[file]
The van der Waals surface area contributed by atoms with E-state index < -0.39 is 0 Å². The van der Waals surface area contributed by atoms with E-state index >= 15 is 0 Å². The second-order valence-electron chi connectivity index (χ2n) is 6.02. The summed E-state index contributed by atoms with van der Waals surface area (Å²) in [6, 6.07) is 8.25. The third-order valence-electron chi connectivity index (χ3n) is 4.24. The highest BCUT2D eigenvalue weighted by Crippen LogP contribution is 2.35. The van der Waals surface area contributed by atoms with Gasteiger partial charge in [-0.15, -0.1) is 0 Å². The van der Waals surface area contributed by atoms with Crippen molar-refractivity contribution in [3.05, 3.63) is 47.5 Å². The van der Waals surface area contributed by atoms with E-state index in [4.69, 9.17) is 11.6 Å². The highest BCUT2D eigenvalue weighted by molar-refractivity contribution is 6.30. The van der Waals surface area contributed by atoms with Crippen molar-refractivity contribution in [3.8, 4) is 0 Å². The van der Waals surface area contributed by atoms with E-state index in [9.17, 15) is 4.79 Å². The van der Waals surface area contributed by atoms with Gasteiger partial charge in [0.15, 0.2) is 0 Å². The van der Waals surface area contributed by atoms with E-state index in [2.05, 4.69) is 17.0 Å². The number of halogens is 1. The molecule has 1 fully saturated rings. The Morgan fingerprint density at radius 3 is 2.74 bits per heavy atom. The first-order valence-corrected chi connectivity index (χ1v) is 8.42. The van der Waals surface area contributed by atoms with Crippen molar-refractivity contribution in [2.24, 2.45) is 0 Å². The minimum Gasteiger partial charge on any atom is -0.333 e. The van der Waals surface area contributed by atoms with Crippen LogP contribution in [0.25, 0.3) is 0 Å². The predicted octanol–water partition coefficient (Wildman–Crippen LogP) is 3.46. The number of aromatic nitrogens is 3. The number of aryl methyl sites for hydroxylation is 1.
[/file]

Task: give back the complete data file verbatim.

The van der Waals surface area contributed by atoms with E-state index < -0.39 is 0 Å². The van der Waals surface area contributed by atoms with E-state index >= 15 is 0 Å². The second-order valence-electron chi connectivity index (χ2n) is 6.02. The summed E-state index contributed by atoms with van der Waals surface area (Å²) in [6, 6.07) is 8.25. The third-order valence-electron chi connectivity index (χ3n) is 4.24. The highest BCUT2D eigenvalue weighted by Crippen LogP contribution is 2.35. The van der Waals surface area contributed by atoms with Gasteiger partial charge in [-0.15, -0.1) is 0 Å². The van der Waals surface area contributed by atoms with Crippen molar-refractivity contribution in [3.05, 3.63) is 47.5 Å². The van der Waals surface area contributed by atoms with E-state index in [4.69, 9.17) is 11.6 Å². The highest BCUT2D eigenvalue weighted by molar-refractivity contribution is 6.30. The van der Waals surface area contributed by atoms with Crippen molar-refractivity contribution in [3.8, 4) is 0 Å². The van der Waals surface area contributed by atoms with E-state index in [9.17, 15) is 4.79 Å². The van der Waals surface area contributed by atoms with Gasteiger partial charge in [0.15, 0.2) is 0 Å². The van der Waals surface area contributed by atoms with E-state index in [2.05, 4.69) is 17.0 Å². The number of halogens is 1. The molecule has 1 fully saturated rings. The Morgan fingerprint density at radius 3 is 2.74 bits per heavy atom. The first-order valence-corrected chi connectivity index (χ1v) is 8.42. The van der Waals surface area contributed by atoms with Crippen molar-refractivity contribution in [2.24, 2.45) is 0 Å². The minimum Gasteiger partial charge on any atom is -0.333 e. The van der Waals surface area contributed by atoms with Crippen LogP contribution in [0.25, 0.3) is 0 Å². The predicted octanol–water partition coefficient (Wildman–Crippen LogP) is 3.46. The number of aromatic nitrogens is 3. The number of aryl methyl sites for hydroxylation is 1.